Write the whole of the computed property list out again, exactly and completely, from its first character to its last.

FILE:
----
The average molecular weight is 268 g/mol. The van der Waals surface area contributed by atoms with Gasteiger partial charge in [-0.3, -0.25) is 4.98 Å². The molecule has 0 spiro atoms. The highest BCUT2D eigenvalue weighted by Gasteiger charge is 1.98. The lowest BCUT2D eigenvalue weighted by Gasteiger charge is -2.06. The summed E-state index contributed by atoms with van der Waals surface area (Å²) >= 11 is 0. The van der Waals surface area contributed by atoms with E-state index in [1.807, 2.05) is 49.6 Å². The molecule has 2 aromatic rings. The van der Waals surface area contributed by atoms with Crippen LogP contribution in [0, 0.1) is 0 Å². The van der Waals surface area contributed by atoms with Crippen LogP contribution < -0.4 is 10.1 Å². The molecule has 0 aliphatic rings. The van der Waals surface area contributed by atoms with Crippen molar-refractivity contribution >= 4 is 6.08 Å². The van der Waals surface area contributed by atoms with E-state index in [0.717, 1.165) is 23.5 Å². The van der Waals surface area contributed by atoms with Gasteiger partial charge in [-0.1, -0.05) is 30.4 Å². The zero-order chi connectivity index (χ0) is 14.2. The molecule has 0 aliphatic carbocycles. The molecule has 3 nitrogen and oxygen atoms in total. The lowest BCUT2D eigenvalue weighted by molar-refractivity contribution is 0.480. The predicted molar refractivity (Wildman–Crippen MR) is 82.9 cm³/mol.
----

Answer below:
The average molecular weight is 268 g/mol. The van der Waals surface area contributed by atoms with Gasteiger partial charge in [-0.3, -0.25) is 4.98 Å². The molecule has 0 spiro atoms. The highest BCUT2D eigenvalue weighted by Gasteiger charge is 1.98. The lowest BCUT2D eigenvalue weighted by Gasteiger charge is -2.06. The summed E-state index contributed by atoms with van der Waals surface area (Å²) >= 11 is 0. The van der Waals surface area contributed by atoms with E-state index in [1.807, 2.05) is 49.6 Å². The molecule has 2 aromatic rings. The van der Waals surface area contributed by atoms with Crippen LogP contribution in [0, 0.1) is 0 Å². The van der Waals surface area contributed by atoms with Crippen LogP contribution < -0.4 is 10.1 Å². The molecule has 0 aliphatic rings. The van der Waals surface area contributed by atoms with Crippen molar-refractivity contribution >= 4 is 6.08 Å². The van der Waals surface area contributed by atoms with E-state index in [0.717, 1.165) is 23.5 Å². The van der Waals surface area contributed by atoms with Gasteiger partial charge in [-0.1, -0.05) is 30.4 Å². The zero-order chi connectivity index (χ0) is 14.2. The molecule has 0 aliphatic carbocycles. The molecule has 3 nitrogen and oxygen atoms in total. The lowest BCUT2D eigenvalue weighted by molar-refractivity contribution is 0.480. The predicted molar refractivity (Wildman–Crippen MR) is 82.9 cm³/mol.